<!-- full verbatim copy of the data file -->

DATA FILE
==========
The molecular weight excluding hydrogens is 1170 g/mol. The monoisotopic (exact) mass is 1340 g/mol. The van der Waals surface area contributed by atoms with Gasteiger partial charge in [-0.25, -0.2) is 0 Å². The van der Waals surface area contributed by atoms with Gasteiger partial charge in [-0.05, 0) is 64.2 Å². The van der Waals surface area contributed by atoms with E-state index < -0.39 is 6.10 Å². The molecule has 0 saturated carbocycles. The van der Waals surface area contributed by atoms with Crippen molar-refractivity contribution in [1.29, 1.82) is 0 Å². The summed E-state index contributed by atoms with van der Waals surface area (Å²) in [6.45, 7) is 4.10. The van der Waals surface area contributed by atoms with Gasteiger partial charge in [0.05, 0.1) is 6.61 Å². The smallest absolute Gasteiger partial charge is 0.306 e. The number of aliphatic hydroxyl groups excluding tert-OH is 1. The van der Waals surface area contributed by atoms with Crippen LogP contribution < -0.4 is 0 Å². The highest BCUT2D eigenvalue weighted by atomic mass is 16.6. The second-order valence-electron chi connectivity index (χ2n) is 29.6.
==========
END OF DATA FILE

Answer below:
The molecular weight excluding hydrogens is 1170 g/mol. The monoisotopic (exact) mass is 1340 g/mol. The van der Waals surface area contributed by atoms with Gasteiger partial charge in [-0.25, -0.2) is 0 Å². The van der Waals surface area contributed by atoms with Gasteiger partial charge in [-0.05, 0) is 64.2 Å². The van der Waals surface area contributed by atoms with E-state index < -0.39 is 6.10 Å². The molecule has 0 saturated carbocycles. The van der Waals surface area contributed by atoms with Crippen molar-refractivity contribution in [1.29, 1.82) is 0 Å². The summed E-state index contributed by atoms with van der Waals surface area (Å²) in [6.45, 7) is 4.10. The van der Waals surface area contributed by atoms with Gasteiger partial charge in [0.05, 0.1) is 6.61 Å². The smallest absolute Gasteiger partial charge is 0.306 e. The number of aliphatic hydroxyl groups excluding tert-OH is 1. The van der Waals surface area contributed by atoms with Crippen LogP contribution < -0.4 is 0 Å². The highest BCUT2D eigenvalue weighted by atomic mass is 16.6. The second-order valence-electron chi connectivity index (χ2n) is 29.6.